Report: Pilot Error Blamed For Wisconsin Crash

From JEMS:

Pilot error and the lack of proper warning equipment were blamed Friday by the National Transportation Safety Board for the 2008 crash of a University of Wisconsin Med Flight helicopter that killed three people.

The NTSB report blames the crash on the pilot’s failure to maintain clearance from trees along the top of a ridgeline due to inadequate preflight planning. It also said the helicopter wasn’t high enough and there wasn’t an onboard warning system that would alert the pilot of the approaching trees.

Duration of Psychiatric Visits in the ED

From Psychiatric Services:

Trends in the Duration of Emergency Department Visits, 2001–2006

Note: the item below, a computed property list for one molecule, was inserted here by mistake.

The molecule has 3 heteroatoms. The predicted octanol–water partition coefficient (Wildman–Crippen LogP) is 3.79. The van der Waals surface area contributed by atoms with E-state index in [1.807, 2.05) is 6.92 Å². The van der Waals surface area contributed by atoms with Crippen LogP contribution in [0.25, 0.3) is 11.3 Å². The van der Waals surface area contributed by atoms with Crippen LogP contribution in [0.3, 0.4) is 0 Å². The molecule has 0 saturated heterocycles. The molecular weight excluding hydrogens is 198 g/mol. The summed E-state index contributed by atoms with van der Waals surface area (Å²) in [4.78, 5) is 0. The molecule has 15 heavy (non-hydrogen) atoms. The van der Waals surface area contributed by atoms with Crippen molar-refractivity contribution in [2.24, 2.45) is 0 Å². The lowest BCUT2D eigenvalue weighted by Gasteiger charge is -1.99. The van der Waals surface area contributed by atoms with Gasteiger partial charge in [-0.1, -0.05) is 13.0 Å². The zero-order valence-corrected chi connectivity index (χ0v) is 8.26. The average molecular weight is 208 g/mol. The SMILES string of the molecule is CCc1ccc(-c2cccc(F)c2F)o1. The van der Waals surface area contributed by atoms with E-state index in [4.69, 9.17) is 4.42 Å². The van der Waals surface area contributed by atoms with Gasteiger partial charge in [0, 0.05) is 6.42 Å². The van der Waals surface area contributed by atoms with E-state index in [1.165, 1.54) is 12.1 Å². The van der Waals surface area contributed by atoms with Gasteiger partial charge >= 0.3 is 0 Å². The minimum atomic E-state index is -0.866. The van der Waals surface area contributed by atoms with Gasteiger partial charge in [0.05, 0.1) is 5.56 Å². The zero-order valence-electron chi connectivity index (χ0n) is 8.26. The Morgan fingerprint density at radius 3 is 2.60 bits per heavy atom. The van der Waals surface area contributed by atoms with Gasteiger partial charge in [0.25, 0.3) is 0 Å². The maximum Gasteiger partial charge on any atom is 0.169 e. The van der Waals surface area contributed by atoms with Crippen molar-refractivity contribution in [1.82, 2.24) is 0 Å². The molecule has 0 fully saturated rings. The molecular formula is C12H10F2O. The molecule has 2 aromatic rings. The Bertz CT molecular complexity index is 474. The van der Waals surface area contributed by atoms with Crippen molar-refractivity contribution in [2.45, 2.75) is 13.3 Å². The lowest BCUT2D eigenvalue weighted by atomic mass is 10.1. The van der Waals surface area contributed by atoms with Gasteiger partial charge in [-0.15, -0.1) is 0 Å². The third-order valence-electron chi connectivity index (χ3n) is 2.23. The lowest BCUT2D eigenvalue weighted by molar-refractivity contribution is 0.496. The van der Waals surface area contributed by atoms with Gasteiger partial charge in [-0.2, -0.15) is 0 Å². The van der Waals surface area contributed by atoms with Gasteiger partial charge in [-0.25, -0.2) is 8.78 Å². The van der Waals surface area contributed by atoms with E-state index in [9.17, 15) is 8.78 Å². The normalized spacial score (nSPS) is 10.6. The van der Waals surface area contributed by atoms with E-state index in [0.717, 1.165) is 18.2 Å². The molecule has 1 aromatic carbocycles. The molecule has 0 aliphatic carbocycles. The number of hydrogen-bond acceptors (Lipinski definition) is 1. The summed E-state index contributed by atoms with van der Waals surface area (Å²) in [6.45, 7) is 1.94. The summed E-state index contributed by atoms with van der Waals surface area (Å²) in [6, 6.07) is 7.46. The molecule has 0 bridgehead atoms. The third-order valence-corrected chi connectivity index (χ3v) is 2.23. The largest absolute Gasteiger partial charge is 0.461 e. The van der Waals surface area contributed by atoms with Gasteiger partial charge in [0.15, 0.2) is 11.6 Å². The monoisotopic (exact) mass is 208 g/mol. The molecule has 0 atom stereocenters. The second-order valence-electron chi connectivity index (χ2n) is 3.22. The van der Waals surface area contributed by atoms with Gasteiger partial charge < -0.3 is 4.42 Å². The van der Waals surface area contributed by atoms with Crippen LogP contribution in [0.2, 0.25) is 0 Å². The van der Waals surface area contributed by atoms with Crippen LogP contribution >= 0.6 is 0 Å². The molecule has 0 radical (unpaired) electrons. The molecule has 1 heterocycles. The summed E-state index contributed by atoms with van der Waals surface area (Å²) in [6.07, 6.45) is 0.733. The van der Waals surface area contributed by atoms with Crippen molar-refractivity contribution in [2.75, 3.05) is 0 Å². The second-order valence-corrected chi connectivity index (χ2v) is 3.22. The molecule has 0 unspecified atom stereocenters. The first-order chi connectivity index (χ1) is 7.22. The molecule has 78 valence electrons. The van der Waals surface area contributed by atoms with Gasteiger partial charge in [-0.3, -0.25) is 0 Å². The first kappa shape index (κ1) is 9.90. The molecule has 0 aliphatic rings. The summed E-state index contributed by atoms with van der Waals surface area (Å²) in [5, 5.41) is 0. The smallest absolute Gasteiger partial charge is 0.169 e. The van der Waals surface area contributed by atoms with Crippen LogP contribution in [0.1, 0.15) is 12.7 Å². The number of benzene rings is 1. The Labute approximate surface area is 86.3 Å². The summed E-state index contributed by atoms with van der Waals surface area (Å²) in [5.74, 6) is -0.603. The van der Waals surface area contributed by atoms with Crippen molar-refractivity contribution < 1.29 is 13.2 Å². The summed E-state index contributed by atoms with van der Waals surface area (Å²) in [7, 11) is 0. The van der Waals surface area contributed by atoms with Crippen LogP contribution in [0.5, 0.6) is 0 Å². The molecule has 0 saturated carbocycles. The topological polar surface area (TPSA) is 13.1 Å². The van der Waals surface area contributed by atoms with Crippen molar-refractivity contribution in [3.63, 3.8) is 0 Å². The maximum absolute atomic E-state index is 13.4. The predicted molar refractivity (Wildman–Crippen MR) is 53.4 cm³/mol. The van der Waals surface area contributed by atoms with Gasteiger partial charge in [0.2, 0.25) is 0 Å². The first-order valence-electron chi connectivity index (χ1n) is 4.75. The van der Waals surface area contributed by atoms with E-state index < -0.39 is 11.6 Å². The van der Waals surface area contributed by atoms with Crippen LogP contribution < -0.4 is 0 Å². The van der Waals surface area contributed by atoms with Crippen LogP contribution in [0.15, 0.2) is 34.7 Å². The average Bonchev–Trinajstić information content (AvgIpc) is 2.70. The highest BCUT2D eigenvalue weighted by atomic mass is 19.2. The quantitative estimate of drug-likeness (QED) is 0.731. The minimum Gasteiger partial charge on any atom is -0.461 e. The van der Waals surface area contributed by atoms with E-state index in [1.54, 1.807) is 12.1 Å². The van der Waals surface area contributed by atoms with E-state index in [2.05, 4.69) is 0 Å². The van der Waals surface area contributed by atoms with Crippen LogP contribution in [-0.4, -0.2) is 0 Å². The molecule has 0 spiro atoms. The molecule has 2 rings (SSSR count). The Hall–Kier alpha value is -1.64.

OBJECTIVE: This study estimated trends in the duration of emergency department visits from 2001 to 2006 and compared duration by presenting complaint—mental health related or non-mental health related. METHODS: Data on visits (N=193,077) were from the National Hospital Ambulatory Medical Care Survey Emergency Department databases. Visits were classified as mental health visits if the primary reason for the visit was a common mental health symptom or disorder, a problem related to substance use, suicidal behaviors, or a need for counseling. Regression models were adjusted for year, diagnosis type, discharge status, payment source, demographic characteristics, receipt of medical care during the visit, mode of arrival, and immediacy of need for treatment. RESULTS: The duration of all emergency department visits increased at an annual rate of 2.3%. Trends were similar for mental health visits and non-mental health visits. Throughout the period the average duration of mental health visits exceeded the average duration of non-mental health visits by 42% (p<.001). This difference was related to the longer durations of mental health visits ending in transfer and visits by persons with serious mental illness or substance use disorders. CONCLUSIONS: From 2001 to 2006, the duration of emergency department visits made by patients presenting with mental health complaints and visits made by all other patients increased at similar rates. However, the longer visits for certain groups of mental health patients suggest that emergency departments incur higher costs in connection with the delivery of services to persons in need of acute stabilization.